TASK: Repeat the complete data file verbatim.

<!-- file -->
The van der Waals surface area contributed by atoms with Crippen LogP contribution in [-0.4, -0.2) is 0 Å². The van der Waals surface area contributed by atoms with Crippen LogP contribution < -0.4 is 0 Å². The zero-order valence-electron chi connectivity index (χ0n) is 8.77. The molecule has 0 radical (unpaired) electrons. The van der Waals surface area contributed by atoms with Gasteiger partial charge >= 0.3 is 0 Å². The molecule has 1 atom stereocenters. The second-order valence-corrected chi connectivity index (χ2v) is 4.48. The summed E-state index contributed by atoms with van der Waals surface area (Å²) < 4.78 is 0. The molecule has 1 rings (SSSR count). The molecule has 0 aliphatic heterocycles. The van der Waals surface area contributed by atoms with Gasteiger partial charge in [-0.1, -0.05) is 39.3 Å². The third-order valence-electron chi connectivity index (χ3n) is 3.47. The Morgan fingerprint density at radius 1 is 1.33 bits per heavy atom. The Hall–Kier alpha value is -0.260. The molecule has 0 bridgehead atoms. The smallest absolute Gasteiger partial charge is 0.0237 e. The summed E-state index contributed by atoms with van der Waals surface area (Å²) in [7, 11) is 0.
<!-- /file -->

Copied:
The van der Waals surface area contributed by atoms with Crippen LogP contribution in [-0.4, -0.2) is 0 Å². The van der Waals surface area contributed by atoms with Crippen LogP contribution < -0.4 is 0 Å². The zero-order valence-electron chi connectivity index (χ0n) is 8.77. The molecule has 0 radical (unpaired) electrons. The van der Waals surface area contributed by atoms with Gasteiger partial charge >= 0.3 is 0 Å². The molecule has 1 atom stereocenters. The second-order valence-corrected chi connectivity index (χ2v) is 4.48. The summed E-state index contributed by atoms with van der Waals surface area (Å²) < 4.78 is 0. The molecule has 1 rings (SSSR count). The molecule has 0 aliphatic heterocycles. The van der Waals surface area contributed by atoms with Gasteiger partial charge in [-0.1, -0.05) is 39.3 Å². The third-order valence-electron chi connectivity index (χ3n) is 3.47. The Morgan fingerprint density at radius 1 is 1.33 bits per heavy atom. The Hall–Kier alpha value is -0.260. The molecule has 0 bridgehead atoms. The smallest absolute Gasteiger partial charge is 0.0237 e. The summed E-state index contributed by atoms with van der Waals surface area (Å²) in [7, 11) is 0.